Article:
When encountering an interruption, the mind takes a step back and begins to think on a broader scale. The effect of has been well documented, but what's so interesting, according to Keith Sawyer's blog, is that the benefits of so called "global thinking" tend to linger after the original problem being addressed. The abstract he cites references six total studies on how the presence of obstacles triggers a broader take on the situation at hand, one of which concludes rather academically: "Conceptual scope increased after participants solved anagrams while hearing random numbers framed as an "obstacle to overcome' rather than a 'distraction to ignore.'"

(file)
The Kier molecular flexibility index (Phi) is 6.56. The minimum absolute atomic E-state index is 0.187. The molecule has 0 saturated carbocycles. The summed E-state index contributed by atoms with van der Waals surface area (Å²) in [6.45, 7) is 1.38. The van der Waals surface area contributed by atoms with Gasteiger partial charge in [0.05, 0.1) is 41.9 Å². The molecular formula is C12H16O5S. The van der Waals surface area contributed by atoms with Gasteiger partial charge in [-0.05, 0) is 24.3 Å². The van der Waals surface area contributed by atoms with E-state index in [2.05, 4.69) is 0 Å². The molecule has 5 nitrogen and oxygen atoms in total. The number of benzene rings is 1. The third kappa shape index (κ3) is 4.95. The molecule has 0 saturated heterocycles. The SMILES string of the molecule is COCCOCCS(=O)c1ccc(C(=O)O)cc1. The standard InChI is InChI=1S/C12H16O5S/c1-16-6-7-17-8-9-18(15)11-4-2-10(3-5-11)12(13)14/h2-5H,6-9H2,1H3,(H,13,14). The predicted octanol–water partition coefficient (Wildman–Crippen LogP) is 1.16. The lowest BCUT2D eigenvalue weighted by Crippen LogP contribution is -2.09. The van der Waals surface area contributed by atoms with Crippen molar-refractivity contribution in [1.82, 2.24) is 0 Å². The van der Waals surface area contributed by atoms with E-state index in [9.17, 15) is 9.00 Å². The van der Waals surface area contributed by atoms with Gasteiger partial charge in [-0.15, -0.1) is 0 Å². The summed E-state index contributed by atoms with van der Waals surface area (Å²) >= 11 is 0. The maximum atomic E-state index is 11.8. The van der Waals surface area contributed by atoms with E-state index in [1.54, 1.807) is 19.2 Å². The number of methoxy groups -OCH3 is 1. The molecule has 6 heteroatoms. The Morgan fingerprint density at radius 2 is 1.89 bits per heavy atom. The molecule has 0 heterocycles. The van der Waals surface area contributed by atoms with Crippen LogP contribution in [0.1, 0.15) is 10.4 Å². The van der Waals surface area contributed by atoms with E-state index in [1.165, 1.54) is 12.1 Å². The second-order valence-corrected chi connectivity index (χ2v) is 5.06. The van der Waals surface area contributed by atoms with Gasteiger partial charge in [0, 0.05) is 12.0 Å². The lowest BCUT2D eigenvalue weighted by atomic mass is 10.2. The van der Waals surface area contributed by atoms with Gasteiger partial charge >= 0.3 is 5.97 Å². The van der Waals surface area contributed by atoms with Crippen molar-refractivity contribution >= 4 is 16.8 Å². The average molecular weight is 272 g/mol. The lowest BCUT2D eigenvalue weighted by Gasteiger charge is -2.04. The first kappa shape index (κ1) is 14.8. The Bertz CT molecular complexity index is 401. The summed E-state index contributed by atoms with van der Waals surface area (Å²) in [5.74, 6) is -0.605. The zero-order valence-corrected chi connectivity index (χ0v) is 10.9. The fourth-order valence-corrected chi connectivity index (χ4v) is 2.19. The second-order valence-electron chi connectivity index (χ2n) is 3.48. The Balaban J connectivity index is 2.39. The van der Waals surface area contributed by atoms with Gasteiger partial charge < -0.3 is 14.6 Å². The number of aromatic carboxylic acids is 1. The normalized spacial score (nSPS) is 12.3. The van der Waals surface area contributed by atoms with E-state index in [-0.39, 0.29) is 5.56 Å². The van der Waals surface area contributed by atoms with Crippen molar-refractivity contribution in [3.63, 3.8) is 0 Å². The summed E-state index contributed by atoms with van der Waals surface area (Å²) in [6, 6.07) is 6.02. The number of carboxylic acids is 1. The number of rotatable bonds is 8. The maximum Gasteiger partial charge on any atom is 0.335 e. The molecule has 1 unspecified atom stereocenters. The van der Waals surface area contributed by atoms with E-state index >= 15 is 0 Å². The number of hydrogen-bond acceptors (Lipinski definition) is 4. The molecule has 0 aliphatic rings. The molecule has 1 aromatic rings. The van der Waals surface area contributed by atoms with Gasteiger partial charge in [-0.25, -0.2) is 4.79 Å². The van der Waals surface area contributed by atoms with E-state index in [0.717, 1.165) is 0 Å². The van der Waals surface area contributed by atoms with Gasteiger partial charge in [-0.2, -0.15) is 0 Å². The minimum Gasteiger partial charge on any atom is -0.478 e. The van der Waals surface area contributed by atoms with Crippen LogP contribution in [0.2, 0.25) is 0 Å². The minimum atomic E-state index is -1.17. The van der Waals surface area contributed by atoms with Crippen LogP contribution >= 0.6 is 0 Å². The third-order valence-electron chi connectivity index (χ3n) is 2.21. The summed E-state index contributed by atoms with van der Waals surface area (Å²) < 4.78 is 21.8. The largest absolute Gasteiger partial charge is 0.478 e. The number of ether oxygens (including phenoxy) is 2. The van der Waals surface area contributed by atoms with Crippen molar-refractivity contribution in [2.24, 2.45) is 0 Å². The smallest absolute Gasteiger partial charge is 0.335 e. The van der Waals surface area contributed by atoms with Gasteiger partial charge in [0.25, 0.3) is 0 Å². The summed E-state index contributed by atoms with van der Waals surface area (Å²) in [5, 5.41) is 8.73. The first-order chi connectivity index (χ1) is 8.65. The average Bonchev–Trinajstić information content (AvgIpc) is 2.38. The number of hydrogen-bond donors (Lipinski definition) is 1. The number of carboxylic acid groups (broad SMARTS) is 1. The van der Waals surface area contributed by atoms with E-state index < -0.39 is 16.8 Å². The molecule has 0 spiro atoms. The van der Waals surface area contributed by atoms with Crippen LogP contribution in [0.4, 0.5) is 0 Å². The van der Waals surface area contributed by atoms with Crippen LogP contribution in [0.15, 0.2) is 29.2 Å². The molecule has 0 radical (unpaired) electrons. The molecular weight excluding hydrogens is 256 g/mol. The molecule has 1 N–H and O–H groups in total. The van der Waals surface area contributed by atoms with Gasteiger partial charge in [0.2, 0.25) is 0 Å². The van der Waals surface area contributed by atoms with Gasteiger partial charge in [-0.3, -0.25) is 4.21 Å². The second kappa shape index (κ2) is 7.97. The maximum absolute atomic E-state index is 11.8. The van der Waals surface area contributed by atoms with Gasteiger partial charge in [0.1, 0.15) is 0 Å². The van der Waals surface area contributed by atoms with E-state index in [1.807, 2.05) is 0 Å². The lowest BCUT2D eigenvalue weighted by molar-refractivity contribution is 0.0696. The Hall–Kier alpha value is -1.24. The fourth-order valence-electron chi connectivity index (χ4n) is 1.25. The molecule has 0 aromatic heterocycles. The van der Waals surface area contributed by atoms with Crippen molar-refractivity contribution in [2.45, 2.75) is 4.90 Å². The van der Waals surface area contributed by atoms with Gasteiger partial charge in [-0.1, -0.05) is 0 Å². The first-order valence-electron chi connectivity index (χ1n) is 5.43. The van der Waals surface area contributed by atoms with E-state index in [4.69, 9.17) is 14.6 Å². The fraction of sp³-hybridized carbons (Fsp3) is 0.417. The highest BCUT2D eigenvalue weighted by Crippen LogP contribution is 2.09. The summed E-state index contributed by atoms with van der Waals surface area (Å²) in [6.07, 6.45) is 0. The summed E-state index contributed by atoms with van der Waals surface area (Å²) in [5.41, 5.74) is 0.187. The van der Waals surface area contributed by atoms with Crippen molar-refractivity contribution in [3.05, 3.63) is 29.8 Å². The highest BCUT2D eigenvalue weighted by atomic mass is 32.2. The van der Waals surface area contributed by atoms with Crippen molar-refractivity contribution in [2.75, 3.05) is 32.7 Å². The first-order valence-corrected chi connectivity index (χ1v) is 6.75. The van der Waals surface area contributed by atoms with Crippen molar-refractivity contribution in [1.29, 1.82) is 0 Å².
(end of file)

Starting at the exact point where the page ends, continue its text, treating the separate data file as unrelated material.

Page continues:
Non-academically, context matters. Positive emotion contributes to expansive thought, and, in fact, a growing body of evidence from happiness studies links the two. In addition to the new information about the expansive mind - the effect can linger - the study reinforces the point that we see the world as we are, not as it is, and that, depending on whether the obstacles are viewed a positively or negatively, we might solve, or run, from the challenge.
Perhaps that's also part of the dizzying effect of falling in love - new possibilities and alternate futures become available, materializing in that comely woman or that tall and broad shouldered man - or why, in the course of normal development, children are so uninhibited and think so creatively. Everything in a child's environment is a challenge to her. With the energy of youth, she confronts them.
Just some thoughts.